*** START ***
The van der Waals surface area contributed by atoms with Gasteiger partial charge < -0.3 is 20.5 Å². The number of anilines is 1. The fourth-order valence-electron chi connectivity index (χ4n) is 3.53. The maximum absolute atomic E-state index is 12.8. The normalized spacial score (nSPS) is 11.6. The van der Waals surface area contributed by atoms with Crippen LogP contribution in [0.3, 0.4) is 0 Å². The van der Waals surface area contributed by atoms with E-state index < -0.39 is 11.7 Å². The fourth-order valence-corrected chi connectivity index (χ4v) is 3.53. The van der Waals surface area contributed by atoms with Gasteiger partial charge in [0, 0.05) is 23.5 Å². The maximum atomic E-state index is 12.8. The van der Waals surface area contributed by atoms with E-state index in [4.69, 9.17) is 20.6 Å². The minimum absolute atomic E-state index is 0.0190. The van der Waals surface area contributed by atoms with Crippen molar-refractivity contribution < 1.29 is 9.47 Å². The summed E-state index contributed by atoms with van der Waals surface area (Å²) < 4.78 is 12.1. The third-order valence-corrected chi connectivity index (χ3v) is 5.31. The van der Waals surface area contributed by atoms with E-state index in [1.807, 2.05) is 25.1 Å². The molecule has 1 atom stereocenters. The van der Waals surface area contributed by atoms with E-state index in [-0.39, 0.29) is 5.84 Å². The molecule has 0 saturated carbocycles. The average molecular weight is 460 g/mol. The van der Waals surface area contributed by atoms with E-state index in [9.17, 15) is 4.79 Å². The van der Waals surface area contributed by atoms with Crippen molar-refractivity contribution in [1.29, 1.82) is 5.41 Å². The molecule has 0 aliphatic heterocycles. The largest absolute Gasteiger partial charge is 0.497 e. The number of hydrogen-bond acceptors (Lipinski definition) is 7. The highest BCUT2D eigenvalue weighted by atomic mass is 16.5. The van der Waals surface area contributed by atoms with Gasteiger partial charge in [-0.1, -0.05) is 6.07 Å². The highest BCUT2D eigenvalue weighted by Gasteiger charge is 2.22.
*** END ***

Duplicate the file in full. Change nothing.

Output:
The van der Waals surface area contributed by atoms with Gasteiger partial charge < -0.3 is 20.5 Å². The number of anilines is 1. The fourth-order valence-electron chi connectivity index (χ4n) is 3.53. The maximum absolute atomic E-state index is 12.8. The normalized spacial score (nSPS) is 11.6. The van der Waals surface area contributed by atoms with Crippen LogP contribution in [0.3, 0.4) is 0 Å². The van der Waals surface area contributed by atoms with E-state index < -0.39 is 11.7 Å². The fourth-order valence-corrected chi connectivity index (χ4v) is 3.53. The van der Waals surface area contributed by atoms with Gasteiger partial charge in [0, 0.05) is 23.5 Å². The maximum atomic E-state index is 12.8. The van der Waals surface area contributed by atoms with E-state index in [4.69, 9.17) is 20.6 Å². The minimum absolute atomic E-state index is 0.0190. The van der Waals surface area contributed by atoms with Crippen molar-refractivity contribution < 1.29 is 9.47 Å². The summed E-state index contributed by atoms with van der Waals surface area (Å²) < 4.78 is 12.1. The third-order valence-corrected chi connectivity index (χ3v) is 5.31. The van der Waals surface area contributed by atoms with E-state index in [1.807, 2.05) is 25.1 Å². The molecule has 1 atom stereocenters. The van der Waals surface area contributed by atoms with E-state index in [-0.39, 0.29) is 5.84 Å². The molecule has 0 saturated carbocycles. The average molecular weight is 460 g/mol. The van der Waals surface area contributed by atoms with E-state index in [9.17, 15) is 4.79 Å². The van der Waals surface area contributed by atoms with Crippen molar-refractivity contribution in [1.29, 1.82) is 5.41 Å². The molecule has 0 aliphatic heterocycles. The largest absolute Gasteiger partial charge is 0.497 e. The number of hydrogen-bond acceptors (Lipinski definition) is 7. The highest BCUT2D eigenvalue weighted by atomic mass is 16.5. The van der Waals surface area contributed by atoms with Gasteiger partial charge in [-0.1, -0.05) is 6.07 Å². The highest BCUT2D eigenvalue weighted by Gasteiger charge is 2.22.